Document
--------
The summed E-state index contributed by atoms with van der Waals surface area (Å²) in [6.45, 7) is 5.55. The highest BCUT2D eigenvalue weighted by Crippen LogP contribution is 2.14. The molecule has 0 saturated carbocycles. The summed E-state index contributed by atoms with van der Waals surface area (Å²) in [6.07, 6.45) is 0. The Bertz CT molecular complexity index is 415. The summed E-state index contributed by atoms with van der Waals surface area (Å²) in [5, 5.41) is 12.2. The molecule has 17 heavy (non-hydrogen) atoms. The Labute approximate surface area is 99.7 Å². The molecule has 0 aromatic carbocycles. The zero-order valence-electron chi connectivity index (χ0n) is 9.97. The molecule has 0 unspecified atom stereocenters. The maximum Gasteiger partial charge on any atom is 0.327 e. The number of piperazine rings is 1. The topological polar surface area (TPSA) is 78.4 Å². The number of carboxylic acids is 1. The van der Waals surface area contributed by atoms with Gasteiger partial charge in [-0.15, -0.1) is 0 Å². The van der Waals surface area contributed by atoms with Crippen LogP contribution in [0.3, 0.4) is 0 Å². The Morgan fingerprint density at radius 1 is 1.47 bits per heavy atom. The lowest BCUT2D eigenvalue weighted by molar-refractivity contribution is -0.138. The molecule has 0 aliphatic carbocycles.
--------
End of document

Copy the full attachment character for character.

The summed E-state index contributed by atoms with van der Waals surface area (Å²) in [6.45, 7) is 5.55. The highest BCUT2D eigenvalue weighted by Crippen LogP contribution is 2.14. The molecule has 0 saturated carbocycles. The summed E-state index contributed by atoms with van der Waals surface area (Å²) in [6.07, 6.45) is 0. The Bertz CT molecular complexity index is 415. The summed E-state index contributed by atoms with van der Waals surface area (Å²) in [5, 5.41) is 12.2. The molecule has 17 heavy (non-hydrogen) atoms. The Labute approximate surface area is 99.7 Å². The molecule has 0 aromatic carbocycles. The zero-order valence-electron chi connectivity index (χ0n) is 9.97. The molecule has 0 unspecified atom stereocenters. The maximum Gasteiger partial charge on any atom is 0.327 e. The number of piperazine rings is 1. The topological polar surface area (TPSA) is 78.4 Å². The number of carboxylic acids is 1. The van der Waals surface area contributed by atoms with Gasteiger partial charge in [-0.15, -0.1) is 0 Å². The van der Waals surface area contributed by atoms with Crippen LogP contribution in [0.3, 0.4) is 0 Å². The Morgan fingerprint density at radius 1 is 1.47 bits per heavy atom. The lowest BCUT2D eigenvalue weighted by molar-refractivity contribution is -0.138. The molecule has 0 aliphatic carbocycles.